How to reveal character personality through speech
Your characters’ speech reveals volumes about their education, personality, and where they grew up. A character who was reared in the deep South will speak with a different accent and use different slang than one who grew up in the Midwest. When it comes to creating distinct characters in the readers’ minds, using slang — without overdoing it — can help form a character’s personality.
My friends and family have lived in a variety of places, so I’ve picked up on slang from the West and southern United States, as well as British slang from my friends who hail from the United Kingdom. My Midwestern friends say hot dish while my family in the Western U.S. call it casserole. Depending on where you’re from, you might say “pop” where others say, “soda” or “soda pop.” Some of my friends say sofa and others couch.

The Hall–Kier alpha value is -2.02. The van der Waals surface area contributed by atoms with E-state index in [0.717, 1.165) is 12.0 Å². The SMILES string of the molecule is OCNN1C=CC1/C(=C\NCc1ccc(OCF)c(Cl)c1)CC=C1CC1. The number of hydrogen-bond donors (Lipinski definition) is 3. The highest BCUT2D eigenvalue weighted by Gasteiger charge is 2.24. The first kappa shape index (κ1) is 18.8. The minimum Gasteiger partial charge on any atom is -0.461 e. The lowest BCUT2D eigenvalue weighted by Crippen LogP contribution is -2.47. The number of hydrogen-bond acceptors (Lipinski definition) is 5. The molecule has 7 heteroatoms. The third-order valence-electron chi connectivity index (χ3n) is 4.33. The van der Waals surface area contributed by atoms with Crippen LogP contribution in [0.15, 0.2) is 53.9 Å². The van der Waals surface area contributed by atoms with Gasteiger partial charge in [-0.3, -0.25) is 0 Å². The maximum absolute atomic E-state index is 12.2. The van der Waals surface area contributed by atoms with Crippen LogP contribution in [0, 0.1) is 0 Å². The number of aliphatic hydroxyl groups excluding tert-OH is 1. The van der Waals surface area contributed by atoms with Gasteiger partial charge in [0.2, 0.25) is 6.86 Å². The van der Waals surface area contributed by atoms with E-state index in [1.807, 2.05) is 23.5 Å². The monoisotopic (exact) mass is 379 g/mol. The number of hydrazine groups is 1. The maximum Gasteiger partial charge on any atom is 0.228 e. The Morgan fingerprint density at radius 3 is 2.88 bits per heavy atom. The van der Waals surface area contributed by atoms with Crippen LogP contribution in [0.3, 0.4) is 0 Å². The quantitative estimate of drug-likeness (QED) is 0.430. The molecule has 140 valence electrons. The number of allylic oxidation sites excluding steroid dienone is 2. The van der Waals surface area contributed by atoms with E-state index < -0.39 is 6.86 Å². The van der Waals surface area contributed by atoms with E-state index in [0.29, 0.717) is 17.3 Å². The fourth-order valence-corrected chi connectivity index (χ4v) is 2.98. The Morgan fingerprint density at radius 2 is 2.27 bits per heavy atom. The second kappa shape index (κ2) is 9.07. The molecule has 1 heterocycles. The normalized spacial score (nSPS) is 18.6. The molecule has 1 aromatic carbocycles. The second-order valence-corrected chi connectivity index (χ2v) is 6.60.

Here are several examples. Interestingly, I’ve noticed that slang can migrate as people move from one part of the country to another.
Here’s what my southern friends say:
Fit to be tied — frustrated, angry, agitated
Fixin’ – about or getting ready. “I’m fixin’ to go to school.”
Hunkey Dorey — everything is fine.
Hankerin’ for – a desire/craving for where my British friends might say they “fancied” something.
My British friends have been known to use these expressions:
Knackered – phrase meaning exhausted or burned out.
Made Redundant – to be fired or let go from one’s position.
Shirty – ill-tempered.
Cheeky – to be disrespectful, sarcastic; having a flippant or facetious attitude.
Plonk – cheap wine
Bollocks – balls or darn it, something rubbish, a lie.
What are your favorite slang terms?
Exercise: List a main and secondary character in a story you’re working on and write down several phrases or bits of slang they often use. For extra credit, try making up an original phrase or slang that fits your character’s personality.